Crash of the Titans

Arguably the success of Crash Bandicoot can be pinned on the marsupial turning up in the right place at the right time. The PSone had just had a price drop and started to appeal to younger gamers, and with Super Mario 64 still proving popular Sony wanted their own platformer to flaunt. Let’s be fair – although the original was a good test of reflexes it was hardly a match for Miyamoto’s masterpiece.

Crash of the TitansEven before the character was handed over to Sierra (formally Vivendi) Crash was forced to start in tat such as Crash Bash and, some mildly entertaining 2D Game Boy Advance adventures aside, hasn’t recovered since. So, this is meant to be a massive revival of sorts. There’s more freedom in the environments for a start, while Crash himself now sports spiky hair and funky tribal tattoos. Rather than attack enemies with a trademark spin attack it’s now a case of pummelling them with punches, which is a pretty drastic change – imagine Sonic kicking foes instead of curling into a big blue ball of spikes.

The ‘big new thing™’ though is the ability to jump on the back of various mutated beasts and use their skills for either combat or puzzle solving (read: smashing down walls or shooting targets). The idea is to work your way up the food chain – it’s easy to weaken the smaller beasts, but the bigger titans will need more than a few of Crash’s punches before they become giddy. The monsters are easy to come across – on one of the earlier levels you’re set a target to jack 80 beasts to get a gold idol – but you’re limited to a handful of different sorts per level. When jacking a beast there’s a spot of slow-mo for added effect which is stylish at first but quickly becomes bothersome.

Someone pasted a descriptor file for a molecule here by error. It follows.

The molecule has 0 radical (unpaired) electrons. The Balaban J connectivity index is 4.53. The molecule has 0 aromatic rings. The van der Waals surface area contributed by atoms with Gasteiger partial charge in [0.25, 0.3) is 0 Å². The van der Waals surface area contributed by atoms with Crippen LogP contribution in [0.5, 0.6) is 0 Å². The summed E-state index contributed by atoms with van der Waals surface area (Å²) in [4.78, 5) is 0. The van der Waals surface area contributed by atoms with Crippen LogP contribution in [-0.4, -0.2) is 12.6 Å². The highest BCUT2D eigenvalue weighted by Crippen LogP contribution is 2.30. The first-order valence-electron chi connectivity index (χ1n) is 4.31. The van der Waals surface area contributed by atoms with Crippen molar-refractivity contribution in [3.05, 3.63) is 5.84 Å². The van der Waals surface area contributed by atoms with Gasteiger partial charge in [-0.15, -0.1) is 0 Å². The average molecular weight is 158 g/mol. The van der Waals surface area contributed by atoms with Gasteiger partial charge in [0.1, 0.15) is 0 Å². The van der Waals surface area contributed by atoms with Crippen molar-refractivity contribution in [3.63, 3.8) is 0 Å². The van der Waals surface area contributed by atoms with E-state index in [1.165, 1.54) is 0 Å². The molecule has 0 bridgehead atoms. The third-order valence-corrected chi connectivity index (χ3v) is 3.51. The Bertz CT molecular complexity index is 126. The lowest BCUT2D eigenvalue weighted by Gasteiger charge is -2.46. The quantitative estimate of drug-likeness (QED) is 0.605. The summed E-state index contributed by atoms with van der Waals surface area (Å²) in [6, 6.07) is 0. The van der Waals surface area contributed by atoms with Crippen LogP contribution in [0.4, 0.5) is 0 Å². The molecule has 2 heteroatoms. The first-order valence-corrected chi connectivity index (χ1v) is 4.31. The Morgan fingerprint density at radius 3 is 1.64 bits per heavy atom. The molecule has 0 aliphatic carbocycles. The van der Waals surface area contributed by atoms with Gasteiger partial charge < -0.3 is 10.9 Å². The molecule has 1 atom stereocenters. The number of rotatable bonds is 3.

Developers Radical have clearly been playing a lot of Lego Star Wars – a second player can jump in and out of the game at any time and just by hitting the smallest of objects dozens of glowing orbs spew out ready to be collected. By the end of a level it’s not uncommon to have amassed thousands of the things, which are then used to unlock new combos and the like. Oddly, the first combo includes a roundhouse kick finisher, known as The Norris. There are few other internet fad jokes to look out for too. Oh noes!

Despite notable polish – the cut scenes are often amusing, Crash is well animated and there are some nifty motion blur effects – things quickly become tedious. The combat especially – there’s too much dull beast brawling in small arenas which goes on and on until a large titan finally appears, and sometimes you’re forced to weaken stronger titans using only punches which is tricky if there’s more than one to deal with.

Throw in a few fiddly jumping bits where only Crash’s shadow is there to guide you and you’re left with a less than stellar comeback. Still, if you’re after a platformer for the Xbox 360 then this is certainly one of the better ones, and the fact that the achievements are unlocked frequently makes it curiously addictive.